A Chinese holistic healer in San Francisco was arrested Tuesday on suspicion of selling customers medicinal pills that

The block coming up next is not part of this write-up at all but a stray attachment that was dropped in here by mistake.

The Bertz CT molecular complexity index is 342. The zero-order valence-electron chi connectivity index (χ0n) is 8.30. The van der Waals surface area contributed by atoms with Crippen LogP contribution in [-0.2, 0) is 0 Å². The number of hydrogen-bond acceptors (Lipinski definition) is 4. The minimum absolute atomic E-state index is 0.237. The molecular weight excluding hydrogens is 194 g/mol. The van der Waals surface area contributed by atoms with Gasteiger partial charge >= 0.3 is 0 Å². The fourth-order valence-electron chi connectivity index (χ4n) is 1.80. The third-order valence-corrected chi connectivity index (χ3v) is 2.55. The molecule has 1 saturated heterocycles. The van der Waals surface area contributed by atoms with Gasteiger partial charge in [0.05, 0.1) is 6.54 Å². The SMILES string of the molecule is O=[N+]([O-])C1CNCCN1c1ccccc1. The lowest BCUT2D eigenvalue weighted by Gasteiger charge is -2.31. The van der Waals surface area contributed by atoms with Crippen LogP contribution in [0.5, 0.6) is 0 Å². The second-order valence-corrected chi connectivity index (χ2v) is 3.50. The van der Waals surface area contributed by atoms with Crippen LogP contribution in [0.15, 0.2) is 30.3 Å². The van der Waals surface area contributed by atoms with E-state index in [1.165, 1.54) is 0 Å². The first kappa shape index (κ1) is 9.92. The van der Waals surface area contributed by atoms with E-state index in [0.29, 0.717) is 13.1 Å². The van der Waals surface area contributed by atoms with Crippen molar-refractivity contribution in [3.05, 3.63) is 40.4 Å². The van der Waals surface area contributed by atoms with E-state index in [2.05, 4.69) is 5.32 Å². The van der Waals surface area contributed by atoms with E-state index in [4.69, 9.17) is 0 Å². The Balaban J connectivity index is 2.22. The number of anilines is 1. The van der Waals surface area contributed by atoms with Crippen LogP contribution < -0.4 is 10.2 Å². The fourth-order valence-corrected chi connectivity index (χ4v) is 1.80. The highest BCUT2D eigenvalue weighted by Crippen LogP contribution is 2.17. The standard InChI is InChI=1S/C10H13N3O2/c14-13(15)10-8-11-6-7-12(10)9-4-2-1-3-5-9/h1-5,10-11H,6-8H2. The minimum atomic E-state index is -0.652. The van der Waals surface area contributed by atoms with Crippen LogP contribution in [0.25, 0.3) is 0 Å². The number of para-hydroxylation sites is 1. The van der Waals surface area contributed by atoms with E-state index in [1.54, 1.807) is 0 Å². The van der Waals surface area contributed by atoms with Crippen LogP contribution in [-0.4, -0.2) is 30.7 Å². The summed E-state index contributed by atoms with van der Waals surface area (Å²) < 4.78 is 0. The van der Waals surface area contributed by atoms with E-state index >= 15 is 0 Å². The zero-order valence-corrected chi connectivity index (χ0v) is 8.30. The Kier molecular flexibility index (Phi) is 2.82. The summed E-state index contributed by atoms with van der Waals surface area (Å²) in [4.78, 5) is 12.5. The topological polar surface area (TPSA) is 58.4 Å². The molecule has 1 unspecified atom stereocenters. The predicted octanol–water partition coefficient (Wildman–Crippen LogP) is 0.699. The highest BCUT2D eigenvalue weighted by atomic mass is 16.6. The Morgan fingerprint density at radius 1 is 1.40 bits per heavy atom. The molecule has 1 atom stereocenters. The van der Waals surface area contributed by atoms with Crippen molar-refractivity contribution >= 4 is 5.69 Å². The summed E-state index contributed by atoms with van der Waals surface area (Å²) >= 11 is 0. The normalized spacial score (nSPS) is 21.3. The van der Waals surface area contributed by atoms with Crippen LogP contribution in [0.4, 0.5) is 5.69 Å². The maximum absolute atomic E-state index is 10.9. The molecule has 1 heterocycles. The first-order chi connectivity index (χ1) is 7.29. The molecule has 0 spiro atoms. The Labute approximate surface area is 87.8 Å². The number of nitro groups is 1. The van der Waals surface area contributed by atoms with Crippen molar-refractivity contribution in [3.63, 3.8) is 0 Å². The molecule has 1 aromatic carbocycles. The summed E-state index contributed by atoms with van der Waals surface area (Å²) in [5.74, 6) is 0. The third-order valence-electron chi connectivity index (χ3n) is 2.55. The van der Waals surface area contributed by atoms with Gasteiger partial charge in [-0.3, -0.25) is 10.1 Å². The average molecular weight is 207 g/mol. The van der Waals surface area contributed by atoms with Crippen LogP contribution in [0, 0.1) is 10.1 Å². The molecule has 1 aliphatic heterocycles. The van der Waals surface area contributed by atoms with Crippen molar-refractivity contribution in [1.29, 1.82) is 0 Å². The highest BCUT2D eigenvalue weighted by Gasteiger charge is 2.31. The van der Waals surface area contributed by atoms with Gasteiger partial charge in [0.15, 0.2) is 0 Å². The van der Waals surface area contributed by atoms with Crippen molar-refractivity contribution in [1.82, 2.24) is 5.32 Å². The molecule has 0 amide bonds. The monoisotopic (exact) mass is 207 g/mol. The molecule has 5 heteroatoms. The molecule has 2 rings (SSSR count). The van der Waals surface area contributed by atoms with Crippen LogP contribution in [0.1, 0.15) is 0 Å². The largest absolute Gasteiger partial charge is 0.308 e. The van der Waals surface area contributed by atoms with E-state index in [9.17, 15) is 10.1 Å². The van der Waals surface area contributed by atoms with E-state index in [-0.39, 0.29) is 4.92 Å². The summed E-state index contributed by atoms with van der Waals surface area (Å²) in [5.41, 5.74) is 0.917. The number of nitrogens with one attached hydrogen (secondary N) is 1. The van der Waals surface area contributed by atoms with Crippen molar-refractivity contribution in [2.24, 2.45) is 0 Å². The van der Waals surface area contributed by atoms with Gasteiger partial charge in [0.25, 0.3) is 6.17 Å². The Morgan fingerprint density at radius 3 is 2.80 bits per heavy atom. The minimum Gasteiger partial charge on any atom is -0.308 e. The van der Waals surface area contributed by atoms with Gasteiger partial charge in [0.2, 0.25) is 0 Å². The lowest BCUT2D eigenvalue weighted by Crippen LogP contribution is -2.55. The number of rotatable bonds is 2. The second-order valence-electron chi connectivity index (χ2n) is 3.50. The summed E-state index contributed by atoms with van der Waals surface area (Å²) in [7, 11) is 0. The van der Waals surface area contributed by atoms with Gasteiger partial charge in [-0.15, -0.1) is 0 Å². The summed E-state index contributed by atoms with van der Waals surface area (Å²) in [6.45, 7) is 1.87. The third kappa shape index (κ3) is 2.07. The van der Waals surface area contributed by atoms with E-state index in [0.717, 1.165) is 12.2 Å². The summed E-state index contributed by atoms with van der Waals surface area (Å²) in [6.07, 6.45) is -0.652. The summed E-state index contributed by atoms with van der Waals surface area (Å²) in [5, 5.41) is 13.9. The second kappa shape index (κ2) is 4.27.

turned out to contain arsenic and a substance found in toad venom, according to the U.S. Department of Justice. Edward Feng, 79, was arrested at his store on 1314 Utah St. after investigators discovered he was selling “Six Spirit Pills” — a traditional Chinese remedy for colds — which were later found to contain bufotenine, a substance found in toad venom, officials said. An affidavit filed by Hilary Rickher, special agent with the U.S. Food and Drug Administration, gives more details of Feng’s dealings. Rickher said she was first told about an incident with Feng and 24-year-old Nicholas Eckel, who was being treated for testicular cancer in the University of California at San Francisco in December 2009. Eckel received treatment for several months in 2009 from Feng, who apparently “jammed” metal probes in Eckel’s foot, causing considerable amounts of pain, according to the affidavit. At the end of June 2009, the affidavit said Eckel ended his treatment and returned to UCSF, where he learned his cancer had progressed. Eckel’s mother, Kathleen Millikin, of Watsonville, was also receiving treatment from Feng at the same time Eckel was being treated for cancer, according to the affidavit. Millikin sought Feng’s treatment in May 2009 during an outbreak of the flu and, according to the affidavit, Feng gave her vials containing small tablets. Shortly after taking the tablets, Millikin developed an earache, and her hands swelled, formed blisters and the skin started to peel off of them, the affidavit read. An investigation commenced after Millikin came forward with her account, and in March this year, an undercover agent visited Feng’s store, according to the affidavit. Feng sold the agent five vials of medicine and told the agent that the vials contained poison from a frog, according to the affidavit. “It’s poison, but this good poison,” Feng said, according to the affidavit. Feng was then arrested on Tuesday. He made his initial appearance in court and was released on a $10,000 bond, according to the DOJ. He will next appear in court on Friday at 9:30 a.m. for an appointment of counsel, according to the DOJ. If found guilty, Feng could face three years in custody and a fine of $100,000 for each count of intent to defraud or mislead customers, according to the DOJ.
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